Part of the problem is poor document management, but good document management is only part of the solution
Experience shows that the review, negotiation, documentation, and management of contracts are tasks which are occasionally handled inconsistently, and subject to the risk of error due to any combination of lack of time, fatigue, the repetitive nature of certain work, and key information being easily missed when embedded in complex and long documents. Information resources which support these tasks are (often at best) contained in disparate or disbursed systems, or systems that do not facilitate the retrieval of information targeted at the user’s enquiry; at worst, the systems do not exist.
Understandable, but nonetheless bad, practices develop, with lawyers and contract managers developing ad hoc solutions, such as reaching for the last contract they worked on which they know contains a relevant clause albeit needing adaptation or obtaining a copy of a contract which they think represents the latest draft, the final agreed form, or the latest position of the firm on a given issue thereby overlooking any number of factors which led to an agreed form of words. Similar concerns can be levelled at AI tools that are incapable of considering the context in which language was agreed.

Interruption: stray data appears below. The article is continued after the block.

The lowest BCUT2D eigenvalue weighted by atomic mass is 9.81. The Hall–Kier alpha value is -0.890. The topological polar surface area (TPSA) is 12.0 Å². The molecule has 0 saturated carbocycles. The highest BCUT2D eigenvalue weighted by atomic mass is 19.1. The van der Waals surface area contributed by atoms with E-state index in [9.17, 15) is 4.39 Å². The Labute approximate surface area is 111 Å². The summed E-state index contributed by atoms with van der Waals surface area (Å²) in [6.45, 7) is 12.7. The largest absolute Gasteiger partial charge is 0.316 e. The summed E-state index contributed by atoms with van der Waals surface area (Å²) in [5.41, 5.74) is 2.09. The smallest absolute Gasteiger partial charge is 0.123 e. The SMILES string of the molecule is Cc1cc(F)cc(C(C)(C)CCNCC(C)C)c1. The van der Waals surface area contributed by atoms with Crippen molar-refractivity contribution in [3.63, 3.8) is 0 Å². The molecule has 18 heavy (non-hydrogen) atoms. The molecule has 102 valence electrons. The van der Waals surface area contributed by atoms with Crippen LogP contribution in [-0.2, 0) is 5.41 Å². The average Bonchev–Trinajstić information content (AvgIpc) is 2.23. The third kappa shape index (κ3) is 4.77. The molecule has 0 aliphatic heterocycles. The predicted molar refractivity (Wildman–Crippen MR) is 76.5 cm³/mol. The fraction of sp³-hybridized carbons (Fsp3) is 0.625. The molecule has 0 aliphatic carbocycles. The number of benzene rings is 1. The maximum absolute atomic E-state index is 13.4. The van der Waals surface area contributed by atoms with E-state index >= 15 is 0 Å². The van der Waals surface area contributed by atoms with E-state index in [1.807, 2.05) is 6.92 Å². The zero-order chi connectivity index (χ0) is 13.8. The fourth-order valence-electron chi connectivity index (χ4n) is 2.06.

This can lead to decision-making based on inadequate information and a gradual decline in productivity. There is a need to find content in a targeted way reflecting the subject matter of the user’s query.
Inconsistency presents additional risks, such as weakening a firm’s position in dealing with a given counterparty day-to-day, or knowledge of past practices seeping into the market thereby undermining new negotiations. An inconsistency of this kind may be present in the stance taken by the firm itself, but also in the way it is represented by different external consultants.